Image © Mitch Dobrowner, USA, winner of L'Iris d'Or, Sony World Photography Awards 2012.
“My passion has always been to photograph landscapes during interesting weather events,” Mitch Dobrowner tells BJP. “Mainly because they offered the most interesting lighting conditions. So I asked myself, ‘Why not try to experiment?’ which brought me to research photographing storm systems in Tornado Alley.” Tornado Alley is a loosely geographically defined area located between the Rocky and the Appalachian Mountains in the US, and Dobrowner has now been shooting there for a couple of years, creating a portfolio of photographs that has won the 2012 Sony World Photography Awards.
Dobrowner was selected from more than 112,000 entries from 171 countries, and a shortlist of more than 120 photographers. He received the top prize in the Fine art/Landscape category, as well as L’Iris d’Or worth $25,000 at a high-profile ceremony in London on 26 April.
Dobrowner says he had to adapt and grow in order to be able to shoot storms the way he wanted to. “At first I didn’t know what to expect, but after the first few days I realised that shooting these storms was somewhat different from shooting a landscape,” he tells BJP. “The gear I initially used was not really capable of high ISO speeds which limited me in freezing the action, so I had to adapt my style and ended up being happy with what I captured. I also had to be prepared to make fast decisions with both exposures and composition. Sometimes you step out and all hell is breaking loose. So I retooled my gear and rebooted my brain. Both gave me the additional flexibility I needed and made it totally fun.”
"In July 2009, I tracked a severe weather system for nine hours. I eventually stopped in a field outside Valentine and stood in awe of the towering super-cell," says Mitch Dobrowner. "It was building with intake wind gusts of 60+ mph, and I felt like we were standing next to a 65,000ft high vacuum cleaner." Image © Mitch Dobrowner, USA, winner of L'Iris d'Or, Sony World Photography Awards 2012.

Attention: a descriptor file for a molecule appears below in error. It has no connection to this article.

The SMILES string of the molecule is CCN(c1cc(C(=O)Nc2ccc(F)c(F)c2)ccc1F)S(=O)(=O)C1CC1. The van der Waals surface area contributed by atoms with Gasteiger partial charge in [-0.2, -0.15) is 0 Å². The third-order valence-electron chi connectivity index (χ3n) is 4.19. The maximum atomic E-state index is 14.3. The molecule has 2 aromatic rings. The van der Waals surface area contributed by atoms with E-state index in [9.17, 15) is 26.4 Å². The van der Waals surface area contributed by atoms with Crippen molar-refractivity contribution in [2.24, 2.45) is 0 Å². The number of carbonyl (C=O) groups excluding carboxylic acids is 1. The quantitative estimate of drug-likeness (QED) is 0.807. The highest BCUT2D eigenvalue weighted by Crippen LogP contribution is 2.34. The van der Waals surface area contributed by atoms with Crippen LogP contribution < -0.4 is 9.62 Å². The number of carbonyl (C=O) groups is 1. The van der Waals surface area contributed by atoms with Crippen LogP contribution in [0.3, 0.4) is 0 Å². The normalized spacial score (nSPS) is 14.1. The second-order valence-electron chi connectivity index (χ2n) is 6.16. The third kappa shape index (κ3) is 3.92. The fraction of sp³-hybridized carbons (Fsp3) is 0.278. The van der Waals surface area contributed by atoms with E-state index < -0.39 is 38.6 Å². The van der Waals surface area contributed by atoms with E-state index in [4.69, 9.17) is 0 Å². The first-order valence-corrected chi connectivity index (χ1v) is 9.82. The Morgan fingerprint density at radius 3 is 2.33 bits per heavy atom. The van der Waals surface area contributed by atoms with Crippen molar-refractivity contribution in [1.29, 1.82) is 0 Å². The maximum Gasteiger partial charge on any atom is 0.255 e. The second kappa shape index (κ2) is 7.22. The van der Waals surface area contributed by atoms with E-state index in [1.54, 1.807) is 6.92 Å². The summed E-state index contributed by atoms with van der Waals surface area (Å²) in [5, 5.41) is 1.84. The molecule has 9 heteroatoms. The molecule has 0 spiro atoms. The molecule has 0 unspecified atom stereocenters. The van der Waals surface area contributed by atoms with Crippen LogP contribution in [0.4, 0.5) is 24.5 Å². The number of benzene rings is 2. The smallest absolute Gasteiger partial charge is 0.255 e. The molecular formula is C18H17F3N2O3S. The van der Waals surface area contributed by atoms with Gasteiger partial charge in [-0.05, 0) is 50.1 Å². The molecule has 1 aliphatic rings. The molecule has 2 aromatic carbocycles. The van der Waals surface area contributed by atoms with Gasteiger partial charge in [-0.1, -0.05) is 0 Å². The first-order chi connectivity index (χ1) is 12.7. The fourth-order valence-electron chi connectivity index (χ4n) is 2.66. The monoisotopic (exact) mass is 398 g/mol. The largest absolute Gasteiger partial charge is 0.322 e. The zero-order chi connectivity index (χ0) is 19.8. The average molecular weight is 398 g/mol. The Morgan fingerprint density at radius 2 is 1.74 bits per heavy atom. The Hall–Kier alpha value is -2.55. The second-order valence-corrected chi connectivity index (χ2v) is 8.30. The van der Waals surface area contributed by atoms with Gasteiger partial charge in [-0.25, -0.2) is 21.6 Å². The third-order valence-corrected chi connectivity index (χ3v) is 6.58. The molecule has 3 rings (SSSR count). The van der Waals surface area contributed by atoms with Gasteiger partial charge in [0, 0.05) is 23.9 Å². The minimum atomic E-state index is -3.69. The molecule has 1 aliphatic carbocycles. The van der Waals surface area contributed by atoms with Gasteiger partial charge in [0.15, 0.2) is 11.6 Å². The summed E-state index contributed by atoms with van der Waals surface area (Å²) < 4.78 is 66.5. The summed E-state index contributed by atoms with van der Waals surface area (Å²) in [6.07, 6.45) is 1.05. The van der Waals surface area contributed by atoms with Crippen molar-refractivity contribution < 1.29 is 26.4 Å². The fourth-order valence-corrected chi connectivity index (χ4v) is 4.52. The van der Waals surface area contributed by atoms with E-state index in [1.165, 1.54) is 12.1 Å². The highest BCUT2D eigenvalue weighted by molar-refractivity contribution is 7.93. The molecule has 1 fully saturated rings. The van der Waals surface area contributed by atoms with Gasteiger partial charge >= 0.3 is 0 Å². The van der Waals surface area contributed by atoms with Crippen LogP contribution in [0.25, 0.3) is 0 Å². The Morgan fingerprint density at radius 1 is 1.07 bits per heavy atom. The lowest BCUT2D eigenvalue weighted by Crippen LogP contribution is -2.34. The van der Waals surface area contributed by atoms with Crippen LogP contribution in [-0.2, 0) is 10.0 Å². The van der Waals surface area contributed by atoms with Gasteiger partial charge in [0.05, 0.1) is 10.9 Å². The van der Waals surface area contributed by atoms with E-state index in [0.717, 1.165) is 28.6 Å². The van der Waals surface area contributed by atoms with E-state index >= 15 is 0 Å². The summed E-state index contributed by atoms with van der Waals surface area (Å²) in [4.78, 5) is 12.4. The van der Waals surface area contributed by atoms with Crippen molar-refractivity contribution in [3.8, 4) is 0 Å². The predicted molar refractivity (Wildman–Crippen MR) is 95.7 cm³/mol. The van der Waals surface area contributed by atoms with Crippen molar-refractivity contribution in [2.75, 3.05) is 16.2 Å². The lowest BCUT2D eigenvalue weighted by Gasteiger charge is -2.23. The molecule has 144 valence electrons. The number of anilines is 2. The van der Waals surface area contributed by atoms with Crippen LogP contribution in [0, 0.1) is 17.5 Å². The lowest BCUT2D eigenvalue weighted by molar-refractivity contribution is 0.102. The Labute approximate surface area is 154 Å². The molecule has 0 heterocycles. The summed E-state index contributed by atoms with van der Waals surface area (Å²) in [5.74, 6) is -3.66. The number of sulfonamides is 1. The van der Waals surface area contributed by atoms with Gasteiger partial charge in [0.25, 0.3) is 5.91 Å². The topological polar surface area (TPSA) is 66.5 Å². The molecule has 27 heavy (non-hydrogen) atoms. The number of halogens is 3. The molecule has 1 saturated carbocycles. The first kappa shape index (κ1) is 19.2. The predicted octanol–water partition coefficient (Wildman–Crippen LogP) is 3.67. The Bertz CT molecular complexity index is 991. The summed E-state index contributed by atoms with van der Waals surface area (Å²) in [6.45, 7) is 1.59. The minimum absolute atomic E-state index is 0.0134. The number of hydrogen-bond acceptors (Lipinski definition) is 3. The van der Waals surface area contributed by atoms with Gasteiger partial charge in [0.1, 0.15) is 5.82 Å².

But, he adds, his most basic piece of equipment was a beanie, which he wore on his head to keep the hair out of his eyes. “I’m not so much into camera equipment,” he tells BJP. “To me, my camera is a tool; it’s not something to polish and shine and never use and brag about. To me, it’s like a paintbrush. I need to understand it like an extension of my hand. It can’t be something that I’m intimidated by or don’t fully understand. I don’t want to be thinking about it when I’m standing in front of a 60,000-foot cyclone. I just want to be concentrating on composition and exposure, and just have the ability to focus on what is in front of me.”
“You can see that the photographer put himself in dangerous situations to show this to us,” says Claudia Hinterseer, a co-founder of the Noor agency and one of this year’s jurors. “You feel the excitement of the project through his pictures. It’s very well executed and some of his photos just blow you away. It’s beautiful photography.”
William M Hunt, chair of the honorary judging committee, adds: “These pictures are fantastic. They are violent and well done. They feel like they are these large format pictures of somebody that tied himself to the mast of a ship. They are great looking.”
Dobrowner’s project is still ongoing, he says. “But, I do plan on getting back to my traditional landscape work again this year. I’m also very interested in photographing volcanoes and I hope to begin to gain some traction on that project some time this year.”